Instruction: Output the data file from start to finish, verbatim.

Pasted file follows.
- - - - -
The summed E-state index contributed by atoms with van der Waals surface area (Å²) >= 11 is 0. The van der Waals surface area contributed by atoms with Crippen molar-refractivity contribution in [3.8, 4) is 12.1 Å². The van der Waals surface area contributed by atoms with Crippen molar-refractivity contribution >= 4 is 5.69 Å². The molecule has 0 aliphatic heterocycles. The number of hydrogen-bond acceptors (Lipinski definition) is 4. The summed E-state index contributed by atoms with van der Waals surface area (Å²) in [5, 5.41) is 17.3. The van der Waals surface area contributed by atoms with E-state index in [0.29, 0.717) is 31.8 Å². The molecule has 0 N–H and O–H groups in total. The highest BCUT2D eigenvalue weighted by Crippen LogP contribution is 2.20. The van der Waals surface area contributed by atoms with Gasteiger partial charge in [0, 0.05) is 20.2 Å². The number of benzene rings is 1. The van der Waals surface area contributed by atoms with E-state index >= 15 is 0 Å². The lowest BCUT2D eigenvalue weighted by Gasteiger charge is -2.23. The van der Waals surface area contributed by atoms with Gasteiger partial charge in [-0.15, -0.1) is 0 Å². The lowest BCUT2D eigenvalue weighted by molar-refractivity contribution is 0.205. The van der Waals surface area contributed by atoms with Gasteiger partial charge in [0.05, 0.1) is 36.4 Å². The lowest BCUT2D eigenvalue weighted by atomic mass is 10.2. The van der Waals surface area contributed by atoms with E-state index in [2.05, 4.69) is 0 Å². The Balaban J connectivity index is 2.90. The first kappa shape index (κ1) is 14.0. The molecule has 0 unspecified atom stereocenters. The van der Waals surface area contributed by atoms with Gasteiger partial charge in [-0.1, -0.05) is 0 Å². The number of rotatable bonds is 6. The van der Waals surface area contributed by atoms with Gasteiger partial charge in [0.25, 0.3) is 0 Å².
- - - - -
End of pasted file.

The summed E-state index contributed by atoms with van der Waals surface area (Å²) >= 11 is 0. The van der Waals surface area contributed by atoms with Crippen molar-refractivity contribution in [3.8, 4) is 12.1 Å². The van der Waals surface area contributed by atoms with Crippen molar-refractivity contribution >= 4 is 5.69 Å². The molecule has 0 aliphatic heterocycles. The number of hydrogen-bond acceptors (Lipinski definition) is 4. The summed E-state index contributed by atoms with van der Waals surface area (Å²) in [5, 5.41) is 17.3. The van der Waals surface area contributed by atoms with E-state index in [0.29, 0.717) is 31.8 Å². The molecule has 0 N–H and O–H groups in total. The highest BCUT2D eigenvalue weighted by Crippen LogP contribution is 2.20. The van der Waals surface area contributed by atoms with Gasteiger partial charge in [0, 0.05) is 20.2 Å². The number of benzene rings is 1. The van der Waals surface area contributed by atoms with E-state index >= 15 is 0 Å². The lowest BCUT2D eigenvalue weighted by Gasteiger charge is -2.23. The van der Waals surface area contributed by atoms with Gasteiger partial charge in [-0.15, -0.1) is 0 Å². The lowest BCUT2D eigenvalue weighted by molar-refractivity contribution is 0.205. The van der Waals surface area contributed by atoms with Gasteiger partial charge in [0.05, 0.1) is 36.4 Å². The lowest BCUT2D eigenvalue weighted by atomic mass is 10.2. The van der Waals surface area contributed by atoms with E-state index in [2.05, 4.69) is 0 Å². The Balaban J connectivity index is 2.90. The first kappa shape index (κ1) is 14.0. The molecule has 0 unspecified atom stereocenters. The van der Waals surface area contributed by atoms with Gasteiger partial charge in [-0.1, -0.05) is 0 Å². The number of rotatable bonds is 6. The van der Waals surface area contributed by atoms with Gasteiger partial charge in [0.25, 0.3) is 0 Å².